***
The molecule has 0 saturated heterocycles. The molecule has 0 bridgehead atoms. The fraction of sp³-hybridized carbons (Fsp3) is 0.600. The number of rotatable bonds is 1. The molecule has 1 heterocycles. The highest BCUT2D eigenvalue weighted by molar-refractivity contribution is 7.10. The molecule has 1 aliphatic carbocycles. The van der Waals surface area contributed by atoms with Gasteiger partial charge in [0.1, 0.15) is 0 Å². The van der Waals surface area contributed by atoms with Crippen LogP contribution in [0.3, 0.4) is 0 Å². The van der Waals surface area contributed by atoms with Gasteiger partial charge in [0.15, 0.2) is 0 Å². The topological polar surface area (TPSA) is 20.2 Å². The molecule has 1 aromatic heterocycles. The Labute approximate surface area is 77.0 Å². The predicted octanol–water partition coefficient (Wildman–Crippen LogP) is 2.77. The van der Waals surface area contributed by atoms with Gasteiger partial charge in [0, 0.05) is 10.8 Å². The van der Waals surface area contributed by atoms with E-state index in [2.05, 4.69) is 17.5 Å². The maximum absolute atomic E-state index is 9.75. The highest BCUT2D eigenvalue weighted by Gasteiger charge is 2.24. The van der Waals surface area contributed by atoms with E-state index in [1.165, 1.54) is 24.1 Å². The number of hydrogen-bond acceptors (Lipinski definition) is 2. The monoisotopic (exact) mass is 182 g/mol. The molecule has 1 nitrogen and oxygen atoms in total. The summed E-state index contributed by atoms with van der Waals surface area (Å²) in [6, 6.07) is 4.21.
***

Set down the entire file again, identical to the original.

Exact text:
The molecule has 0 saturated heterocycles. The molecule has 0 bridgehead atoms. The fraction of sp³-hybridized carbons (Fsp3) is 0.600. The number of rotatable bonds is 1. The molecule has 1 heterocycles. The highest BCUT2D eigenvalue weighted by molar-refractivity contribution is 7.10. The molecule has 1 aliphatic carbocycles. The van der Waals surface area contributed by atoms with Gasteiger partial charge in [0.1, 0.15) is 0 Å². The van der Waals surface area contributed by atoms with Crippen LogP contribution in [0.3, 0.4) is 0 Å². The van der Waals surface area contributed by atoms with Gasteiger partial charge in [0.15, 0.2) is 0 Å². The topological polar surface area (TPSA) is 20.2 Å². The molecule has 1 aromatic heterocycles. The Labute approximate surface area is 77.0 Å². The predicted octanol–water partition coefficient (Wildman–Crippen LogP) is 2.77. The van der Waals surface area contributed by atoms with Gasteiger partial charge in [0, 0.05) is 10.8 Å². The van der Waals surface area contributed by atoms with E-state index in [2.05, 4.69) is 17.5 Å². The maximum absolute atomic E-state index is 9.75. The highest BCUT2D eigenvalue weighted by Gasteiger charge is 2.24. The van der Waals surface area contributed by atoms with E-state index in [1.165, 1.54) is 24.1 Å². The number of hydrogen-bond acceptors (Lipinski definition) is 2. The monoisotopic (exact) mass is 182 g/mol. The molecule has 1 nitrogen and oxygen atoms in total. The summed E-state index contributed by atoms with van der Waals surface area (Å²) in [6, 6.07) is 4.21.